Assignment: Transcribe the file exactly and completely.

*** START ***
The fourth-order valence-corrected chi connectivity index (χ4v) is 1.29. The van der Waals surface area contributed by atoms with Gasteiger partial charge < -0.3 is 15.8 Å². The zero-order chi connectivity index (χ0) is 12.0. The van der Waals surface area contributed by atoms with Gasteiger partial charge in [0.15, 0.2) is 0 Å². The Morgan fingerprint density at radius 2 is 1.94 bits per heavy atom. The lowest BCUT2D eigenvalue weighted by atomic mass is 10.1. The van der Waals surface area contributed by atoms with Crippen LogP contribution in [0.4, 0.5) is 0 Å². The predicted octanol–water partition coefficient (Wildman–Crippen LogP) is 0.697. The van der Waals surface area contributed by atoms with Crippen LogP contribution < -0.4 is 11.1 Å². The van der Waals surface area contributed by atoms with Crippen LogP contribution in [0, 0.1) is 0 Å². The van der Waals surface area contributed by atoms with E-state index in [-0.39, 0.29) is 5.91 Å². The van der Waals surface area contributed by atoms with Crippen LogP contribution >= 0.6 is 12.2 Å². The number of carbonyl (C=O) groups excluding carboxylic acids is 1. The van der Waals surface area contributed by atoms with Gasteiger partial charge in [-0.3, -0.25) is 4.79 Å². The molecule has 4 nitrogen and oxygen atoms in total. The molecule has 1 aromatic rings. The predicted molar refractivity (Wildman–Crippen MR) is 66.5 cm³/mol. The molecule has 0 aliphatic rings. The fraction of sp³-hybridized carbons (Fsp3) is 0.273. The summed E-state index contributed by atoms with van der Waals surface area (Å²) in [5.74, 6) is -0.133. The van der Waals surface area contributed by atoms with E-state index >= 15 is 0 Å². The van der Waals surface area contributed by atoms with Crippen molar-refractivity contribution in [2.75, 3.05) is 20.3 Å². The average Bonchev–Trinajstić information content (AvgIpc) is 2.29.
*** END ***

The fourth-order valence-corrected chi connectivity index (χ4v) is 1.29. The van der Waals surface area contributed by atoms with Gasteiger partial charge < -0.3 is 15.8 Å². The zero-order chi connectivity index (χ0) is 12.0. The van der Waals surface area contributed by atoms with Gasteiger partial charge in [0.15, 0.2) is 0 Å². The Morgan fingerprint density at radius 2 is 1.94 bits per heavy atom. The lowest BCUT2D eigenvalue weighted by atomic mass is 10.1. The van der Waals surface area contributed by atoms with Crippen LogP contribution in [0.4, 0.5) is 0 Å². The predicted octanol–water partition coefficient (Wildman–Crippen LogP) is 0.697. The van der Waals surface area contributed by atoms with Crippen LogP contribution < -0.4 is 11.1 Å². The van der Waals surface area contributed by atoms with Crippen LogP contribution in [0, 0.1) is 0 Å². The van der Waals surface area contributed by atoms with E-state index in [-0.39, 0.29) is 5.91 Å². The van der Waals surface area contributed by atoms with Crippen LogP contribution >= 0.6 is 12.2 Å². The number of carbonyl (C=O) groups excluding carboxylic acids is 1. The van der Waals surface area contributed by atoms with Gasteiger partial charge in [-0.3, -0.25) is 4.79 Å². The molecule has 4 nitrogen and oxygen atoms in total. The molecule has 1 aromatic rings. The predicted molar refractivity (Wildman–Crippen MR) is 66.5 cm³/mol. The molecule has 0 aliphatic rings. The fraction of sp³-hybridized carbons (Fsp3) is 0.273. The summed E-state index contributed by atoms with van der Waals surface area (Å²) in [5.74, 6) is -0.133. The van der Waals surface area contributed by atoms with E-state index >= 15 is 0 Å². The van der Waals surface area contributed by atoms with Crippen molar-refractivity contribution in [2.75, 3.05) is 20.3 Å². The average Bonchev–Trinajstić information content (AvgIpc) is 2.29.